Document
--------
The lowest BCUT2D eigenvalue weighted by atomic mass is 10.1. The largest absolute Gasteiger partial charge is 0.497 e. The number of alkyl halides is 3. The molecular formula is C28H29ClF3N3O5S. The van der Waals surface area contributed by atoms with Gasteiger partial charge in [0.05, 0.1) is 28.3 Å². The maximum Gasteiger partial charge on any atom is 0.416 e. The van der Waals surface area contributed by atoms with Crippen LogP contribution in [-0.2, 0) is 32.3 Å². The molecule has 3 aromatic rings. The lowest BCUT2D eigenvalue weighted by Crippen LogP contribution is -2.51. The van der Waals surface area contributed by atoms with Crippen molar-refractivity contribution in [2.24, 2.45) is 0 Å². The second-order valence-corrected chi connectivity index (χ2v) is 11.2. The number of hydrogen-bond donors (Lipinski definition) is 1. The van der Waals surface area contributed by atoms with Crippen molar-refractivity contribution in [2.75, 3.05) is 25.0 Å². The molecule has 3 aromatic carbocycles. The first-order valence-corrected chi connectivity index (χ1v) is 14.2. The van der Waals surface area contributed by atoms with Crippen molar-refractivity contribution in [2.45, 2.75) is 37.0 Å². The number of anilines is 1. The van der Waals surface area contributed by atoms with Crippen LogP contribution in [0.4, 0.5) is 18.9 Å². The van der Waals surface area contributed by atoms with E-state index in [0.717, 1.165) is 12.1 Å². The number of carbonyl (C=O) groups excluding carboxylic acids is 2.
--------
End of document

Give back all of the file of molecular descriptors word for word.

The lowest BCUT2D eigenvalue weighted by atomic mass is 10.1. The largest absolute Gasteiger partial charge is 0.497 e. The number of alkyl halides is 3. The molecular formula is C28H29ClF3N3O5S. The van der Waals surface area contributed by atoms with Gasteiger partial charge in [0.05, 0.1) is 28.3 Å². The maximum Gasteiger partial charge on any atom is 0.416 e. The van der Waals surface area contributed by atoms with Crippen LogP contribution in [-0.2, 0) is 32.3 Å². The molecule has 3 aromatic rings. The lowest BCUT2D eigenvalue weighted by Crippen LogP contribution is -2.51. The van der Waals surface area contributed by atoms with Crippen molar-refractivity contribution in [2.24, 2.45) is 0 Å². The second-order valence-corrected chi connectivity index (χ2v) is 11.2. The number of hydrogen-bond donors (Lipinski definition) is 1. The van der Waals surface area contributed by atoms with Crippen molar-refractivity contribution in [2.75, 3.05) is 25.0 Å². The molecule has 3 aromatic carbocycles. The first-order valence-corrected chi connectivity index (χ1v) is 14.2. The van der Waals surface area contributed by atoms with Crippen molar-refractivity contribution in [2.45, 2.75) is 37.0 Å². The number of anilines is 1. The van der Waals surface area contributed by atoms with Crippen LogP contribution in [0.4, 0.5) is 18.9 Å². The van der Waals surface area contributed by atoms with E-state index in [0.717, 1.165) is 12.1 Å². The number of carbonyl (C=O) groups excluding carboxylic acids is 2.